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Aug 27, 2012, 05.35 PM IST
Lack of understanding about different investment brakes like costs, taxes and too much caution can slow down your investment's success. Financial advisor Amit Trivedi advices us to consider these brakes while making any investments decision to maintain a healthy portfolio.
Few years back, I had heard this nice joke about two friends going on a bicycle ride. While the one seating in the front seat (let's call him Ram) was handling the governor, the one on the hind seat (we'll call him Shyam) was pedaling the cycle. The bicycle was navigating smoothly through the city traffic. The coordination between the two was good.
Then came a slope that they had to climb. It was little too steep for the bicycle with two riders. Shyam started pedaling harder and harder. He was huffing and puffing. By the time they reached the top of the slope, he was fully exhausted. Catching his breath, he said, "This is the steepest and most difficult slope I have come across in my whole life". Ram replied, "Just imagine what would have happened without my help". Shyam wondered what help did Ram do. Ram said, "The slope was so steep, we could have gone backwards, if only I had not held firmly onto the brakes."
Well, this is what we regularly observe when investors share their experiences. While they are huffing and puffing up the slope to move ahead towards their financial goals or financial well-being, they are not aware of certain brakes being applied.
In our example, the riders had to cover a short distance going up the slope. Imagine if someone had to climb up the Mount Everest with the brakes applied. In the world of investing, it's a life long journey of riding the bicycle up the slope. This slope is known in the world of Economics and Investing as "inflation". This is the rate at which prices of consumption items rise up. The investments' ability to generate income has to keep pace with this rise in general level of prices. That's why we took the example of a life long journey of going up the slope.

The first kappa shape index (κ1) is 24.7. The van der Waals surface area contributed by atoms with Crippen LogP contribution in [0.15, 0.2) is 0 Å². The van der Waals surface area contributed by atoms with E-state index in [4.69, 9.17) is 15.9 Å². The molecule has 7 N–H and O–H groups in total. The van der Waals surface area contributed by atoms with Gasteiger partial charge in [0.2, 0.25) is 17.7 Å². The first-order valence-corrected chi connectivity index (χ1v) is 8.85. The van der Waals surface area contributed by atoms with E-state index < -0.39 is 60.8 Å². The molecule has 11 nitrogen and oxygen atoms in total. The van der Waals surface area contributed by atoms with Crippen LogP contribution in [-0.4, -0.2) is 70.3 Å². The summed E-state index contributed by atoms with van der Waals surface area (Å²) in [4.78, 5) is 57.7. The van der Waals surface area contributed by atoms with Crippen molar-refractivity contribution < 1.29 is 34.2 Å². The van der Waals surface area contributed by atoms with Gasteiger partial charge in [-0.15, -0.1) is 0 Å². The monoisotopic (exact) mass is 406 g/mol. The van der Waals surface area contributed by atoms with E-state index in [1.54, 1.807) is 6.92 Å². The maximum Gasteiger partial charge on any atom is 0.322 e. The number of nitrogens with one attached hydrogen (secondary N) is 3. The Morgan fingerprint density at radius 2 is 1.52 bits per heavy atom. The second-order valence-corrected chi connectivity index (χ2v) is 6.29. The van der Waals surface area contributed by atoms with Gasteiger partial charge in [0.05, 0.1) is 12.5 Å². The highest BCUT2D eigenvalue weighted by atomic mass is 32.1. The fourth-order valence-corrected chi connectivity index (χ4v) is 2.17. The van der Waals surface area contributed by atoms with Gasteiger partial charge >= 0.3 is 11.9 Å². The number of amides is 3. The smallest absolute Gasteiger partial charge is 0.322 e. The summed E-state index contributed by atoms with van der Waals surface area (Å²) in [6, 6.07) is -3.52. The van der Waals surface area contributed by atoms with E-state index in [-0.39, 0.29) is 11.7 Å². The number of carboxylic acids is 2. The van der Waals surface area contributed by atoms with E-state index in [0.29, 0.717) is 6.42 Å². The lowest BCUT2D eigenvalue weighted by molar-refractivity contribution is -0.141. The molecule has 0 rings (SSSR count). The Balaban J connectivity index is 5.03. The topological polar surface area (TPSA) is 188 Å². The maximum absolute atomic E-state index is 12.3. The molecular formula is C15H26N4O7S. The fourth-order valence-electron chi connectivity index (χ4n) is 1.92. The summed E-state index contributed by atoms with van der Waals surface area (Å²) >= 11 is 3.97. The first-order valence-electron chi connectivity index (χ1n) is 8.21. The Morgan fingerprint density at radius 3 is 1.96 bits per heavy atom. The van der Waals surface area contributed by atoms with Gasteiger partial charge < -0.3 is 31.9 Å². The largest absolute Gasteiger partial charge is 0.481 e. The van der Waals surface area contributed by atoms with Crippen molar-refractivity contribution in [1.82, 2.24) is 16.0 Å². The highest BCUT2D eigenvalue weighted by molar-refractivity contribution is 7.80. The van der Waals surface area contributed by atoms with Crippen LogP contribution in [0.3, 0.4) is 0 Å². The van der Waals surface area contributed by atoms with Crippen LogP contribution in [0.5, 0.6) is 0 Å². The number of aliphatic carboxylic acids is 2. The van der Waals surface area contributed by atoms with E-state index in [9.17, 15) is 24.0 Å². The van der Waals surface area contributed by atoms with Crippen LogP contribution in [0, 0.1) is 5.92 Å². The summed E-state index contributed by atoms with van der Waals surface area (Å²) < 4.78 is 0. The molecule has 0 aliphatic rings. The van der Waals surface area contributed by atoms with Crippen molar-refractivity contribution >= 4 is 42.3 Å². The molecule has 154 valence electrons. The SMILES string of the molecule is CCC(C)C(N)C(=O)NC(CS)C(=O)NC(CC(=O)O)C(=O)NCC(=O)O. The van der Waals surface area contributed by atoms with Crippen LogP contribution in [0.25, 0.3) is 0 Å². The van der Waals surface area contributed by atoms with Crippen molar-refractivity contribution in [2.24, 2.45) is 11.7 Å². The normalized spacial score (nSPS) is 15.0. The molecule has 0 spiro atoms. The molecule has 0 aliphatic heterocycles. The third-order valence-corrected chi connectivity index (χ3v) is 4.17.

Let us now understand some of these brakes. The three types of brakes are: costs, taxes and too much caution.
If the costs of investing are high, the returns come down. Taxes also eat into the return on investment. Both these reduce the speed of the bike and thus the effort required to go up would be more.
These two are easy to understand, but the third one, too much caution, is often not realised by the investors. It is like our example of two friends. Shyam did not know that Ram had applied the brakes, which meant his efforts had to be increased. Indians, in general, are averse to the risk of equity investing. This is not so much about the risk-return trade-off that the investment avenue offers, it is about lack of understanding and poor planning of one's finances.
Most lack understanding of equity as an asset class as well as the risks involved in all the other investment options. While equity is a risky asset class, it has the potential to beat inflation over various periods. However, most investors focus on the short term price fluctuations exhibited by equity and prefer to stay away from it. In the bargain, they give up the ability to beat inflation over a longer period of time. There have been enough studies to suggest that among all asset classes, it is equity that has a better chance of delivering above inflation returns after taxes. Beating inflation is the only way to creating wealth over a period of time.
Understand the risks; understand the brakes that one may be unknowingly applying.
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